Astronaut Scott Kelly at one point in his life, held the record for the most consecutive days spent aboard the International Space Station, an achievement that unfortunately has come with a high cost. Upon returning home to Earth, Kelly now suffers numerous health problems caused by living in space, but he expected as much when he signed up for his 340-day mission. Scientists studying the effects of outer space on the human body hope that Kelly's readjustment to Earth will help them better understand how living sans gravity affects a person's health. Kelly, who has an identical twin brother who also happens to be an astronaut, makes for a perfect subject when examining space-related health issues. Both he and his brother, who spent six months in space, could shed light on the short and long-term health problems caused by outer space.
After spending a year back on Earth, Kelly now shares his health struggles in a new book entitled Endurance. While his experiences may sound like something out of a TV show about space, Kelly's medical issues are tragically real. Scott Kelly's health problems sound absolutely grueling, and he will face issues with his health for the rest of his life. Space already sounds scary enough, and the effects of space on Scott Kelly's body show living in zero gravity comes with zero health perks. Check out these excerpts from Endurance that won't exactly have you signing up for that first trip to Mars:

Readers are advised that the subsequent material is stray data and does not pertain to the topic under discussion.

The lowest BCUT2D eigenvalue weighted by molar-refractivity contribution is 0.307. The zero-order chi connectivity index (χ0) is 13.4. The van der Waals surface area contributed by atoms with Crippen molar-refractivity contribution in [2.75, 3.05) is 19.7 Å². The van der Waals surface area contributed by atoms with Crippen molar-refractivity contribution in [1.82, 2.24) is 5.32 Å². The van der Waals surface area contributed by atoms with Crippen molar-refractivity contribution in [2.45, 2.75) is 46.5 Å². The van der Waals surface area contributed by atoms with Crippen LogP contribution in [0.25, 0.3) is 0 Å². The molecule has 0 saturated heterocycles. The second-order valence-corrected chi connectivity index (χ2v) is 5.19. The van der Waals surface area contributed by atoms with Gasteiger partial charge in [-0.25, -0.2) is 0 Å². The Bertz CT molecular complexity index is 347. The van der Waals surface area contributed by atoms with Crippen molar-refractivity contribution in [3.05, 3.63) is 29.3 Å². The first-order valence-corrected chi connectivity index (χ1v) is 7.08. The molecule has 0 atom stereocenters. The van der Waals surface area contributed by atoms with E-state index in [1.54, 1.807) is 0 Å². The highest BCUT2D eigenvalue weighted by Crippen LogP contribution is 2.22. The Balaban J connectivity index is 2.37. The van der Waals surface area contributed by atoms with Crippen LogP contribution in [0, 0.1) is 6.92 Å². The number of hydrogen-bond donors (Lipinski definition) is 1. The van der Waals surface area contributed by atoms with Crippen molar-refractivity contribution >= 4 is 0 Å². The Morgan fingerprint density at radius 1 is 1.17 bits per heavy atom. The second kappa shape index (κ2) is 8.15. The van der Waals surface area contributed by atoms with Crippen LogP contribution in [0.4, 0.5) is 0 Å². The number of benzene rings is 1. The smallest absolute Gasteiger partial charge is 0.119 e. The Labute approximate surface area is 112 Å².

Kelly discovered a strange rash:
'My skin is burning, too,' I tell her. Amiko frantically examines me. I have a strange rash all over my back, the backs of my legs, the back of my head and neck – everywhere I was in contact with the bed.
I can feel her cool hands moving over my inflamed skin. 'It looks like an allergic rash,' she says. 'Like hives.'
Kelly's cancer risk was significantly increased by the time he spent in space. According to The Globe and Mail:
During his months in space, Kelly had more than 30 times the exposure to radiation of a person on Earth – equivalent to about 10 chest X-rays a day.
On page six of Endurance, Kelly speaks about feeling unwell:
'Amiko,'" I finally manage to say. She is alarmed by the sound of my voice.
'What is it?' Her hand is on my arm, then on my forehead.
Her skin feels chilled, but it's just that I'm so hot. 'I don't feel good,' I say.
Kelly details the start of the leg episode with his challenges just trying to move:
I struggle to get up. Find the edge of the bed. Feet down. Sit up. Stand up. At every stage I feel like I'm fighting through quicksand. When I'm finally vertical, the pain in my legs is awful, and on top of that pain I feel a sensation that's even more alarming: it feels as though all the blood in my body is rushing to my legs, like the sensation of the blood rushing to your head when you do a handstand, but in reverse.